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US air raids fuel Somalia's flames of resistance

Issue No. 2100

Somalia exploded in a wave of riots on Monday in protest at rocketing food price rises.

According to news agencies a demonstration, including many women and children, broke out in the capital Mogadishu after food traders refused to accept the old 1,000 shilling note.

The protests grew to tens of thousands, with protesters attacking merchants, buses and cars. According to witnesses, troops and shopkeepers opened fire, killing at least two people.

The country has been hit by the global rise in food prices. Staples such as corn meal have doubled in price, while a sack of rice has jumped from £13 to £23 – beyond the pocket of most ordinary people.

One protester told Irin, the United Nations (UN) news agency, that “the only thing we have left is the old 1,000 shilling note and the traders have refused it. They only take US dollars. This means we don’t get to eat. For us it is a matter of life and death, for them it is just business.”

The latest protests comes as Somalis face a barrage of attacks by Ethiopian troops and US warplanes which have killed scores of people.

On Sunday mass demonstrations broke out after Aden Hashi Ayro, a leader of the Somali resistance was killed in an air raid. Eleven civilians were killed in the same blast.

Somalia, labelled by the US as the “third front in the war on terror”, was invaded by Ethiopian troops in January 2007 following a mass uprising that ousted warlords who had fought for control over different parts of the country since the government collapsed in 1991.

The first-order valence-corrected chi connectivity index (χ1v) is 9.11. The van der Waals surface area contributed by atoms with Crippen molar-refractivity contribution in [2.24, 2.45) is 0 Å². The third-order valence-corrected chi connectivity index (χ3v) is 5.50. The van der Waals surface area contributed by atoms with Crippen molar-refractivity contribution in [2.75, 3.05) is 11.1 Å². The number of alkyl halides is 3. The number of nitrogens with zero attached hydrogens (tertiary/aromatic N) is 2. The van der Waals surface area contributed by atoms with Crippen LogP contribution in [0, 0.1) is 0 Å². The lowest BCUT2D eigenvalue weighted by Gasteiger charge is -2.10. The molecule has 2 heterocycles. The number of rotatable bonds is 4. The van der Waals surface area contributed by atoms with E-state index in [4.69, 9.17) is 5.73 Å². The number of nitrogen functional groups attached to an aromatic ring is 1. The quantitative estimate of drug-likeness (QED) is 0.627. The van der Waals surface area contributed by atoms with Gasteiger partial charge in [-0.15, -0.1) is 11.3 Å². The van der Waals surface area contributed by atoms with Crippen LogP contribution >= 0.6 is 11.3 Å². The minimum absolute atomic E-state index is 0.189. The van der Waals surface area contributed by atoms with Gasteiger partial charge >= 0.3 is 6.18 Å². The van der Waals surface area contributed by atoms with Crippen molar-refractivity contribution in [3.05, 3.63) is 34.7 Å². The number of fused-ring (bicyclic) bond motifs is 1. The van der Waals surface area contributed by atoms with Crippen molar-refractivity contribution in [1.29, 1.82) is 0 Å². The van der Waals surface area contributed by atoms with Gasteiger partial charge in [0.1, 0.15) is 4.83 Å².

For a brief time the country was ruled by the Union of Islamic Courts (UIC), a grassroots organisation that grew out of the rebellion. The US labelled the UIC as the “Somali Taliban” and said it had ties to Al Qaida. Neither allegation is true, but Somalia sits on the strategic Horn of Africa making it a key target for US imperialism.

The Ethiopian invasion has created one of the biggest humanitarian crises in Africa.

According to the UN some 2.6 million people are in urgent need of food aid. This is an increase of 40 percent since the beginning of the year.

A UN monitoring team that recently returned from the country has warned of the danger of famine.

“The urban poor are struggling to cover their basic needs as the cost of a minimum food basket is now more than double what it was last year,” UN monitors said.

“The number of people in need of assistance could reach up to 3.5 million or half the total population of the country by the end of the year.”

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Tue 6 May 2008, 18:23 BST
Issue No. 2100
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